How do I prevent safety valves from sticking and creating an explosion risk?

Published:  03 January, 2017

The answer to this month’s trouble shooter is provided by Sam Thiara, Emerson Automation Solutions.

A question often asked of safety valves is will they operate correctly when needed? Safety valves will often sit idle (wide open) for long periods because the safety function is not often called upon. Over time this can lead to a mechanical failure, with the valve ‘sticking’ in its open position and creating a significant risk to plant, equipment and people.

The practice of performing safety valve testing can often be cumbersome, especially for older systems, which require pin retainers, pneumatic local panels and bypassing. However, with valves and their associated control and actuator systems now offering a high degree of embedded intelligence and data logging capabilities, carrying out a safety demand on the safety valve has become much easier.

Digital valve controllers enable online partial stroke testing (PST) of valves, reducing the probability of failure. This can lead to an increase in the safety integrity level (SIL) where the valve is applied. Digital valve controllers also provide auditable PST results, which supports the overall manufacturer’s safety lifecycle documentation requirements.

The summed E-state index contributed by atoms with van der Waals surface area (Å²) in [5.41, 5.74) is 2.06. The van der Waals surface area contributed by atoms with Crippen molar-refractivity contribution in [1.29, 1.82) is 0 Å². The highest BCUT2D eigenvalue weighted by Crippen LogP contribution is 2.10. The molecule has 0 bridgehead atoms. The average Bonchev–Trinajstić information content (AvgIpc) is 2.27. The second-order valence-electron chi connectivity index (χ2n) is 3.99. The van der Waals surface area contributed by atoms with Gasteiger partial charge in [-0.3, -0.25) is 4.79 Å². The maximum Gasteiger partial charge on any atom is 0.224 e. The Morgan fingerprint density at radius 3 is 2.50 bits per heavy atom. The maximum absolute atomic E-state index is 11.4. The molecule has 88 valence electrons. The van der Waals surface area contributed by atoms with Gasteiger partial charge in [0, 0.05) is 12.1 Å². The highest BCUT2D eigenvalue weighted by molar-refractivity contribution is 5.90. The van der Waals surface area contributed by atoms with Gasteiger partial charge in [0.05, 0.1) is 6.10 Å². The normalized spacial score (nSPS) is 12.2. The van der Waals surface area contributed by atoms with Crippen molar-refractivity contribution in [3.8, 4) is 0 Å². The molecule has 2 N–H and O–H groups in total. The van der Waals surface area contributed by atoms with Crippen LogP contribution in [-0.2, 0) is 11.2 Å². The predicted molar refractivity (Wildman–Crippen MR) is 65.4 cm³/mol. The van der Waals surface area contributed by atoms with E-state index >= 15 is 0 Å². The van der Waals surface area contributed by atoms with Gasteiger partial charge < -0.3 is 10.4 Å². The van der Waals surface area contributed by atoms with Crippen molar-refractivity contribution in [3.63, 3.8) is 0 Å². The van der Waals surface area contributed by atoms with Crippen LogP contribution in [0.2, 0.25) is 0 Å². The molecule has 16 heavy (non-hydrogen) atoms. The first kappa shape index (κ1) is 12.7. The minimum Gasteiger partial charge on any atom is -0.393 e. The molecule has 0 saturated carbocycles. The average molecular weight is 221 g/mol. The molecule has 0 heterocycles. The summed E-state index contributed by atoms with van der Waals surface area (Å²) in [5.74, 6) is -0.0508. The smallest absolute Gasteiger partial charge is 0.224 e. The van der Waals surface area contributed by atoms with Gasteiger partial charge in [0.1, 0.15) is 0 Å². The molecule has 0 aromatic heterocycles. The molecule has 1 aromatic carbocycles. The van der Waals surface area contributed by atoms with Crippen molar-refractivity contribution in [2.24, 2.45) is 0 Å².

In addition, to help reduce the probability of failure on demand (PFD), digital valve controllers provide a range of diagnostics and alerts, such as stuck valve indication, low supply pressure, valve travel, shaft integrity, travel and pressure deviation. Digital valve controllers also provide a means to test the integrity of the solenoid valve plungers, which can often remain undetected. Users can adopt digital valve controllers in a scalable way by implementing only a small number to start with.

Digital valve controllers represent the fundamental building blocks of the Industrial Internet of Things (IIoT). Data gathered from the controllers can then be proactively monitored and analysed to prevent an explosion risk.

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